Hopefully Fruitful

20170126_0740461With all the wonderful weather, I have been itching to get out in the garden and welcome spring. Luckily it was just the right time to start some early vegetable seeds and plant some new additions to the fruit family.

With the nice sunshine, good rain and cool night temperatures I wanted to get a headstart on my spring peas. There is still a risk for night frost, but I hope to get away with it. I also planted new seed tapes for carrots, turnips, lettuce, kale and beets. I have yet to grow a beet successfully, I admit.

January is also a good time to start a new batch of spinach. If you have a spot that receives plenty of sun in these early spring days but will be shaded once the trees leaf out, you may be able to harvest spinach all the way into May. Those leafy greens only need as little as 4 hours of sunlight a day and late bolting varieties help to prolong the season.

And then I received a box of futdsc09600ure fruity goodness. This years addition to the fruit forest (in progress) are two apricot trees and several varieties of gooseberry, boysenberry, loganberry and currant. What possessed me to order a colossal chestnut tree I don’t clearly recall, but it too found a good home. The berry bushes are very young and require at least another 2-3 years to develop fruit, therefore it is always a good idea to plant those early in your garden plan. It’s at least a good excuse.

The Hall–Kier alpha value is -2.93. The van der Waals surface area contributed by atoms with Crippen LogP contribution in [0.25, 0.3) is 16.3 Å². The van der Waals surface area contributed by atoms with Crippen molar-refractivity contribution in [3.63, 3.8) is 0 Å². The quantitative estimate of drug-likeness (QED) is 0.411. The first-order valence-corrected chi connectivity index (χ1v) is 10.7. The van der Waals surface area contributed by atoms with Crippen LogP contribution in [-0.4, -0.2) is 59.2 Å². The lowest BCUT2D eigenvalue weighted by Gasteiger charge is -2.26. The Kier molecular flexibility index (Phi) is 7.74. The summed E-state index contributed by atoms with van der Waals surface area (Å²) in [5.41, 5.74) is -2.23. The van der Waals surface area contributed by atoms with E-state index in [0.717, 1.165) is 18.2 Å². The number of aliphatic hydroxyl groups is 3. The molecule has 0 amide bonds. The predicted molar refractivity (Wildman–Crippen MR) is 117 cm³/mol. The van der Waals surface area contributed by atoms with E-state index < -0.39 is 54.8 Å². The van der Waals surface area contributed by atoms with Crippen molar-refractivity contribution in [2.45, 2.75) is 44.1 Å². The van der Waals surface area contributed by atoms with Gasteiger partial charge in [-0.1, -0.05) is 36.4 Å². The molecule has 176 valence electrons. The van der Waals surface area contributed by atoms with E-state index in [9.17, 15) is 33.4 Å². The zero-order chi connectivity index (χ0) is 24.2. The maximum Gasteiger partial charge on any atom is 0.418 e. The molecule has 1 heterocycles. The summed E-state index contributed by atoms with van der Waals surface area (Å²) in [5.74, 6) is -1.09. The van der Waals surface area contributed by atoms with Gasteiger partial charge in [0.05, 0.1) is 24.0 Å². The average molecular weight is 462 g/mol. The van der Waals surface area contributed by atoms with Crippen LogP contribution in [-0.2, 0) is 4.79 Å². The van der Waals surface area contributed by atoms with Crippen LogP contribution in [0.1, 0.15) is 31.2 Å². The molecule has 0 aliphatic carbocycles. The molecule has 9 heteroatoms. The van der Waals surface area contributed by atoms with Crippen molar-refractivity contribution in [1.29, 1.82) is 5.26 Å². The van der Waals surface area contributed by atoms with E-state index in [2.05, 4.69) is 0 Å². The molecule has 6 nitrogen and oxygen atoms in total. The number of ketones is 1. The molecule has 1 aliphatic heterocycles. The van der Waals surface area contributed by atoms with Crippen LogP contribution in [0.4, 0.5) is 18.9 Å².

One of the many reasons I enjoy ordering my fruit trees from Ison’s Nursery is the possibility to select between young, almost mature or “instant orchard” trees. The larger the tree, the more care they will need in the first year, but it has the instant gratification effect to harvest some fruit the very year one planted it. The apricots have now joined a cherry and a plum tree along the sunny fence line. They are under-planted with young elderberry ( that will have to be trimmed), rosa rugosa and gooseberry. Some sand berry will be joining their ranks in March.

At large I prefer to purchase my fruit plants as bare root over container plants because the later often has twisted roots that will need to be trimmed and reshaped when planted. Ison’s Nursery is my go to address for fruit plants, especially because it means that the plants have been grown under similar climate conditions just an hour south of here. Additionally the close proximity means that the plants are usually only in transit overnight. And how good for the soul to shop at a small family business that will be available to answer any questions you have with a simple phone call.

Now all that is left to do is keep an eye on the watering for both the seed and the new plantings and hope for a fruitful future. There is nothing better to look forward to than the stained red fingers of my little guy picking fresh currant in the garden.

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